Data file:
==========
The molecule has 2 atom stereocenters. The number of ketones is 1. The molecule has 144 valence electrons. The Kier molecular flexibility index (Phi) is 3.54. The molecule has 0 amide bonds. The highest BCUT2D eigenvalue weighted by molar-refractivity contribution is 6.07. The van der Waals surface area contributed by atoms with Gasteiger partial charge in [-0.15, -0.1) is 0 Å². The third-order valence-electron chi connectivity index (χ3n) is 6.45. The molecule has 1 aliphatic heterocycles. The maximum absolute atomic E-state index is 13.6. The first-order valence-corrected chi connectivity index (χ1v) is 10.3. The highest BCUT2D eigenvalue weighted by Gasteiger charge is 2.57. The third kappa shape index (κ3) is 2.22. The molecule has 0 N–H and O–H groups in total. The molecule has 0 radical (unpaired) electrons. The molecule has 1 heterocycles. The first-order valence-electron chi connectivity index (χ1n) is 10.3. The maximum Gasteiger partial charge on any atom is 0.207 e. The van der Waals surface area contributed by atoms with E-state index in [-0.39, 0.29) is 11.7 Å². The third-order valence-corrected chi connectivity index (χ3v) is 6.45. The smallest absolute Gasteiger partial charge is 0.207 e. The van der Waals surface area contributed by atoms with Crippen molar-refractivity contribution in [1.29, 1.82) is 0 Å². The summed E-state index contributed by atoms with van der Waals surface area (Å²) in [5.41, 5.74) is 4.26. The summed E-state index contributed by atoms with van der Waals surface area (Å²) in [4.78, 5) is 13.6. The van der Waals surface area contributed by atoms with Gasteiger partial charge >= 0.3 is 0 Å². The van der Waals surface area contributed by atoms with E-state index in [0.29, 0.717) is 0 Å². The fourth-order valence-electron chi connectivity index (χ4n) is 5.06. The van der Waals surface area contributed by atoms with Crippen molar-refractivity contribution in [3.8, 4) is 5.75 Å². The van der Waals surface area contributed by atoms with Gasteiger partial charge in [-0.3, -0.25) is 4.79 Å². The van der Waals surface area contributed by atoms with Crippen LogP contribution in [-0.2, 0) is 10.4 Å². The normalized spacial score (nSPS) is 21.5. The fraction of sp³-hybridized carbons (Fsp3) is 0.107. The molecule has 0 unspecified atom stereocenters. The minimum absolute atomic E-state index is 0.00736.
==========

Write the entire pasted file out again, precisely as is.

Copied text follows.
The molecule has 2 atom stereocenters. The number of ketones is 1. The molecule has 144 valence electrons. The Kier molecular flexibility index (Phi) is 3.54. The molecule has 0 amide bonds. The highest BCUT2D eigenvalue weighted by molar-refractivity contribution is 6.07. The van der Waals surface area contributed by atoms with Gasteiger partial charge in [-0.15, -0.1) is 0 Å². The third-order valence-electron chi connectivity index (χ3n) is 6.45. The molecule has 1 aliphatic heterocycles. The maximum absolute atomic E-state index is 13.6. The first-order valence-corrected chi connectivity index (χ1v) is 10.3. The highest BCUT2D eigenvalue weighted by Gasteiger charge is 2.57. The third kappa shape index (κ3) is 2.22. The molecule has 0 N–H and O–H groups in total. The molecule has 0 radical (unpaired) electrons. The molecule has 1 heterocycles. The first-order valence-electron chi connectivity index (χ1n) is 10.3. The maximum Gasteiger partial charge on any atom is 0.207 e. The van der Waals surface area contributed by atoms with E-state index in [-0.39, 0.29) is 11.7 Å². The third-order valence-corrected chi connectivity index (χ3v) is 6.45. The smallest absolute Gasteiger partial charge is 0.207 e. The van der Waals surface area contributed by atoms with Crippen molar-refractivity contribution in [1.29, 1.82) is 0 Å². The summed E-state index contributed by atoms with van der Waals surface area (Å²) in [5.41, 5.74) is 4.26. The summed E-state index contributed by atoms with van der Waals surface area (Å²) in [4.78, 5) is 13.6. The van der Waals surface area contributed by atoms with Gasteiger partial charge >= 0.3 is 0 Å². The van der Waals surface area contributed by atoms with E-state index in [0.29, 0.717) is 0 Å². The fourth-order valence-electron chi connectivity index (χ4n) is 5.06. The van der Waals surface area contributed by atoms with Crippen molar-refractivity contribution in [3.8, 4) is 5.75 Å². The van der Waals surface area contributed by atoms with Gasteiger partial charge in [-0.3, -0.25) is 4.79 Å². The van der Waals surface area contributed by atoms with Crippen LogP contribution in [-0.2, 0) is 10.4 Å². The normalized spacial score (nSPS) is 21.5. The fraction of sp³-hybridized carbons (Fsp3) is 0.107. The molecule has 0 unspecified atom stereocenters. The minimum absolute atomic E-state index is 0.00736.